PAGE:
He loved doing Revenant but it was sort of incidental. He wouldn't even mention it as something to describe himself. It wouldn't occur to him that he was doing that. He defined himself by what he felt. He had some deep-seeded stuff based on childhood, which amounted to sexual trauma that he was able to get out in his music. If he described himself, he wouldn't say he's 'a folklorist, researcher, play guitar and I don't know... like to read, commune with the devil.' He doesn't think in those terms. He tended to excel at anything he wanted to do. He could have been a writer full-time and he had a very peculiar voice.
 

PSF: Why do you think a younger crop of 'alternative' fans picked up on his music recently?

 It's a lot of same reasons they pick up on Doc Boggs. I think people are sick of the Cocktail Nation and getting winked at and all the irony. The same thing people responded to in Nirvana- venting the spleen and great hooks. His music did that- he's not trying to be funny. He's channeling the real stuff- that's what people responded to. That's what we saw the label responding to. We didn't want to preach to the converted (blues collectors) but to people who are general adventurous listener.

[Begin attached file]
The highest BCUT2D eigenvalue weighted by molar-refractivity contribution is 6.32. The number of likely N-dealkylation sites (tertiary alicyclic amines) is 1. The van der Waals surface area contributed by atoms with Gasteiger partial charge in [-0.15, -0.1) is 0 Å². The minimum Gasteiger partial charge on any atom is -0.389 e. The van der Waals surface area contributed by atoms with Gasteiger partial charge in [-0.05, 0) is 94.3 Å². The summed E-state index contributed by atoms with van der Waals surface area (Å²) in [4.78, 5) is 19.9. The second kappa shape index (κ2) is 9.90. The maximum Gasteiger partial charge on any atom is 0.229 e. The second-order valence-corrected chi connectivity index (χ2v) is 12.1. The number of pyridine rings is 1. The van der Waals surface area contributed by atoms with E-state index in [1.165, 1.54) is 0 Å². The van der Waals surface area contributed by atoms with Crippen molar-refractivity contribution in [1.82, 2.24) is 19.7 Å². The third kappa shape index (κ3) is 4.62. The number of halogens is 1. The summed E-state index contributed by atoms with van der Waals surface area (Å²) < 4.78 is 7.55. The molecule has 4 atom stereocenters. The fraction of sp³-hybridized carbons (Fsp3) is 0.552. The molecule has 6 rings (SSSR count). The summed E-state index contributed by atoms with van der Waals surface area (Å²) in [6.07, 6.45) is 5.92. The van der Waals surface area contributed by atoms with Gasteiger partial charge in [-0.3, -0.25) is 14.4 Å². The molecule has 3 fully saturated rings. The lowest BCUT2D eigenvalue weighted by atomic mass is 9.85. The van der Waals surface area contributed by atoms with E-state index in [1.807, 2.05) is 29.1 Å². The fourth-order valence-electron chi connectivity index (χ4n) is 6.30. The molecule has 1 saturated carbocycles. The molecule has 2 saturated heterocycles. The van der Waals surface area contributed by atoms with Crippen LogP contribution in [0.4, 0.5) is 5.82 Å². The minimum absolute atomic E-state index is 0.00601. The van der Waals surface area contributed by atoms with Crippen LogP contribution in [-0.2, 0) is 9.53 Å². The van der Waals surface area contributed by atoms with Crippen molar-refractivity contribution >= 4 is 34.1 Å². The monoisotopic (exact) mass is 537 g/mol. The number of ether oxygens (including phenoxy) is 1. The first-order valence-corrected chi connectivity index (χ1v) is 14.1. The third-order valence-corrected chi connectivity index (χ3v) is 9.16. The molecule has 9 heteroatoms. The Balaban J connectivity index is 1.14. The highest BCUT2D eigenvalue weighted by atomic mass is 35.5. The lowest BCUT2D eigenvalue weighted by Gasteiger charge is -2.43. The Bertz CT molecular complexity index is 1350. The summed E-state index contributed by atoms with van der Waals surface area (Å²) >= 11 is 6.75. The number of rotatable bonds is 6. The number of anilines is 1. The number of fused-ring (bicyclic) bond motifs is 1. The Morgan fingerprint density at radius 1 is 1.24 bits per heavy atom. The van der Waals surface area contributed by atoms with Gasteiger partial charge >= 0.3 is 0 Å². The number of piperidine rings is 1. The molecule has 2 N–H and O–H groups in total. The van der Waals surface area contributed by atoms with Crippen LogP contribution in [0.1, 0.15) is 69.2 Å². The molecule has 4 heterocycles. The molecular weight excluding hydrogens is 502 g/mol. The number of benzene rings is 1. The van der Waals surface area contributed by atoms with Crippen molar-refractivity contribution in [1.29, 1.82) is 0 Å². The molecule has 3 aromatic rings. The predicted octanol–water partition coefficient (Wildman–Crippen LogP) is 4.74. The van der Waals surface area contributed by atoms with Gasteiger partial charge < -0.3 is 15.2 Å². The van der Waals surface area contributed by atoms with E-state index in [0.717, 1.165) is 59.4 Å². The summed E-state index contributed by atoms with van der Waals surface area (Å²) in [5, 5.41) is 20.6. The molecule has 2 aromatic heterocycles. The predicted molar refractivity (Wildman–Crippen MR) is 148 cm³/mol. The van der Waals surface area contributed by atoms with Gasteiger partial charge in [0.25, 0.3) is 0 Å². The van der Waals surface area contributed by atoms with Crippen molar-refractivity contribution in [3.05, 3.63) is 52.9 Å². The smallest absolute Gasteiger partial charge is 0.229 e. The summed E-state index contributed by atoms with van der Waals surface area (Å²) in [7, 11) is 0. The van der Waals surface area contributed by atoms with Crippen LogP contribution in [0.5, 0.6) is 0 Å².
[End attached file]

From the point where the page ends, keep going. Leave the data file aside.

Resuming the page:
PSF: It's said that John was living a hobo life in the '80's before he got 'rediscovered.' I get the feeling that this isn't really the way it was though.

 It was the same life that John led before that- always hawking stuff, shopping in salvation armies and thrift stores looking for rare classical LP's, he knew the market. Whenever people spent time with him, he'd always ask about thrift stores and ask them to drive him around to find shops with old classical records. All his promoters honored that request.

 He lived in a series of welfare-motels, weekly rentals, and all of them were more expansive than weekly rent on apartment. He always had this publishing income and that never went away- he was never penniless. It's just writerly license taken with that period. It might have been fallow creatively because he didn't know anyone interested in what he was exploring. He didn't have access to outlets that he had when he was 'rediscovered.'


See the rest of our John Fahey tribute

 
Dean Blackwood/Revenant Byron Coley on the '90's Byron visits John
Dr. Demento George Winston Fahey interview

Check out the rest of PERFECT SOUND FOREVER